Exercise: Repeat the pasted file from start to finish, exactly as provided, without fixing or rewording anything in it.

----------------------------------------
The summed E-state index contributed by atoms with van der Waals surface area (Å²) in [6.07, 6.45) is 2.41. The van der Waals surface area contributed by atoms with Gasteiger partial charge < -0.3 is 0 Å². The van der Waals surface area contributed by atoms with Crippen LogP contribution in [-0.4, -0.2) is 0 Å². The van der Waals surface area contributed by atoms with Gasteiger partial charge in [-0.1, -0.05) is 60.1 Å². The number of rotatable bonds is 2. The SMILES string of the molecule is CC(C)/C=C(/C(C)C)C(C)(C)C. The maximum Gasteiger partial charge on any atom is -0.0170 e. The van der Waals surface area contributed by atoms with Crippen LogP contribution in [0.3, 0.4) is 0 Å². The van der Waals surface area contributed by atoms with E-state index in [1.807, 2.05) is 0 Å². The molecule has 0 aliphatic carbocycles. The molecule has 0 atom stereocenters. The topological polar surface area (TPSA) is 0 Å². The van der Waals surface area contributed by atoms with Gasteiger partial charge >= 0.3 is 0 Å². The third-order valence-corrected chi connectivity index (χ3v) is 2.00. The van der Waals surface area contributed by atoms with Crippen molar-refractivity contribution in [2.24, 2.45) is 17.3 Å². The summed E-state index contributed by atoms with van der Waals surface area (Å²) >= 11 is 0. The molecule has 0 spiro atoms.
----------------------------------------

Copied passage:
The summed E-state index contributed by atoms with van der Waals surface area (Å²) in [6.07, 6.45) is 2.41. The van der Waals surface area contributed by atoms with Gasteiger partial charge < -0.3 is 0 Å². The van der Waals surface area contributed by atoms with Crippen LogP contribution in [-0.4, -0.2) is 0 Å². The van der Waals surface area contributed by atoms with Gasteiger partial charge in [-0.1, -0.05) is 60.1 Å². The number of rotatable bonds is 2. The SMILES string of the molecule is CC(C)/C=C(/C(C)C)C(C)(C)C. The maximum Gasteiger partial charge on any atom is -0.0170 e. The van der Waals surface area contributed by atoms with Crippen LogP contribution in [0.3, 0.4) is 0 Å². The van der Waals surface area contributed by atoms with E-state index in [1.807, 2.05) is 0 Å². The molecule has 0 aliphatic carbocycles. The molecule has 0 atom stereocenters. The topological polar surface area (TPSA) is 0 Å². The van der Waals surface area contributed by atoms with Gasteiger partial charge >= 0.3 is 0 Å². The third-order valence-corrected chi connectivity index (χ3v) is 2.00. The van der Waals surface area contributed by atoms with Crippen molar-refractivity contribution in [2.24, 2.45) is 17.3 Å². The summed E-state index contributed by atoms with van der Waals surface area (Å²) >= 11 is 0. The molecule has 0 spiro atoms.